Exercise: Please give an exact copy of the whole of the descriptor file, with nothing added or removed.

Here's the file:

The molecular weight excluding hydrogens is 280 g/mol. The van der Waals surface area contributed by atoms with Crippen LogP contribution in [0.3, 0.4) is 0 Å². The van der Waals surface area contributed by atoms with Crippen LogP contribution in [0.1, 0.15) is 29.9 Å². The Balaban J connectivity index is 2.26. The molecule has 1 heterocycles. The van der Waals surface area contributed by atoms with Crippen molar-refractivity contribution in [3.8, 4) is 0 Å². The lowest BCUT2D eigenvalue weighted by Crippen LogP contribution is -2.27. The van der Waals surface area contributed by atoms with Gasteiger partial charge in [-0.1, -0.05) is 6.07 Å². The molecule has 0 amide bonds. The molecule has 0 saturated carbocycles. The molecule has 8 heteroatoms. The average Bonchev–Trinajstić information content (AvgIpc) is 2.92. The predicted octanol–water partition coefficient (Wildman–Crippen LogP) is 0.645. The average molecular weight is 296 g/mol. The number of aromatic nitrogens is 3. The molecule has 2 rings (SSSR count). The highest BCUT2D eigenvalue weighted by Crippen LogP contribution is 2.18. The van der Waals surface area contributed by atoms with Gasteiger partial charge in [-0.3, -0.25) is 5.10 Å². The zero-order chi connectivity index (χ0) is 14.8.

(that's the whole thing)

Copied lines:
The molecular weight excluding hydrogens is 280 g/mol. The van der Waals surface area contributed by atoms with Crippen LogP contribution in [0.3, 0.4) is 0 Å². The van der Waals surface area contributed by atoms with Crippen LogP contribution in [0.1, 0.15) is 29.9 Å². The Balaban J connectivity index is 2.26. The molecule has 1 heterocycles. The van der Waals surface area contributed by atoms with Crippen molar-refractivity contribution in [3.8, 4) is 0 Å². The lowest BCUT2D eigenvalue weighted by Crippen LogP contribution is -2.27. The van der Waals surface area contributed by atoms with Gasteiger partial charge in [-0.1, -0.05) is 6.07 Å². The molecule has 0 amide bonds. The molecule has 0 saturated carbocycles. The molecule has 8 heteroatoms. The average Bonchev–Trinajstić information content (AvgIpc) is 2.92. The predicted octanol–water partition coefficient (Wildman–Crippen LogP) is 0.645. The average molecular weight is 296 g/mol. The number of aromatic nitrogens is 3. The molecule has 2 rings (SSSR count). The highest BCUT2D eigenvalue weighted by Crippen LogP contribution is 2.18. The van der Waals surface area contributed by atoms with Gasteiger partial charge in [-0.3, -0.25) is 5.10 Å². The zero-order chi connectivity index (χ0) is 14.8.